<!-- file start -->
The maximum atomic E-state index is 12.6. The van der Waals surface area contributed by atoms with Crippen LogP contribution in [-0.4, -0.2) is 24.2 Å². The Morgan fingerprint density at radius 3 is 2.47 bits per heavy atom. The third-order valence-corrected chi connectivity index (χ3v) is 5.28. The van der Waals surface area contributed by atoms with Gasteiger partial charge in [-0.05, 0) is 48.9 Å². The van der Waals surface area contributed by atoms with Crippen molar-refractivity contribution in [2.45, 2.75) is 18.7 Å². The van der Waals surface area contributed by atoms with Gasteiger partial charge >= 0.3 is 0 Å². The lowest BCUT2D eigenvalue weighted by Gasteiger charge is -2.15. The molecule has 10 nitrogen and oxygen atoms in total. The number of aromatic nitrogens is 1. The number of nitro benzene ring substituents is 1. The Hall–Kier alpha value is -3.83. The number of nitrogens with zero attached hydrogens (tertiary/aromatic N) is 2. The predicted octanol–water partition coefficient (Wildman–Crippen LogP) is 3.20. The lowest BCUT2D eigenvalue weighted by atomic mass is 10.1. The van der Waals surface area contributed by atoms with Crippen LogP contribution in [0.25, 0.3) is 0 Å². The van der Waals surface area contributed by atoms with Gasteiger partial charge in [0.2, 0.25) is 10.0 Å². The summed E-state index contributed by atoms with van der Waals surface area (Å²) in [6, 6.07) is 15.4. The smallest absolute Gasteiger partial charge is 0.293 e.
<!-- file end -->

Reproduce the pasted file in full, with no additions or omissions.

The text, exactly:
The maximum atomic E-state index is 12.6. The van der Waals surface area contributed by atoms with Crippen LogP contribution in [-0.4, -0.2) is 24.2 Å². The Morgan fingerprint density at radius 3 is 2.47 bits per heavy atom. The third-order valence-corrected chi connectivity index (χ3v) is 5.28. The van der Waals surface area contributed by atoms with Gasteiger partial charge in [-0.05, 0) is 48.9 Å². The van der Waals surface area contributed by atoms with Crippen molar-refractivity contribution in [2.45, 2.75) is 18.7 Å². The van der Waals surface area contributed by atoms with Gasteiger partial charge >= 0.3 is 0 Å². The lowest BCUT2D eigenvalue weighted by Gasteiger charge is -2.15. The molecule has 10 nitrogen and oxygen atoms in total. The number of aromatic nitrogens is 1. The number of nitro benzene ring substituents is 1. The Hall–Kier alpha value is -3.83. The number of nitrogens with zero attached hydrogens (tertiary/aromatic N) is 2. The predicted octanol–water partition coefficient (Wildman–Crippen LogP) is 3.20. The lowest BCUT2D eigenvalue weighted by atomic mass is 10.1. The van der Waals surface area contributed by atoms with Crippen LogP contribution in [0.25, 0.3) is 0 Å². The van der Waals surface area contributed by atoms with Gasteiger partial charge in [0.2, 0.25) is 10.0 Å². The summed E-state index contributed by atoms with van der Waals surface area (Å²) in [6, 6.07) is 15.4. The smallest absolute Gasteiger partial charge is 0.293 e.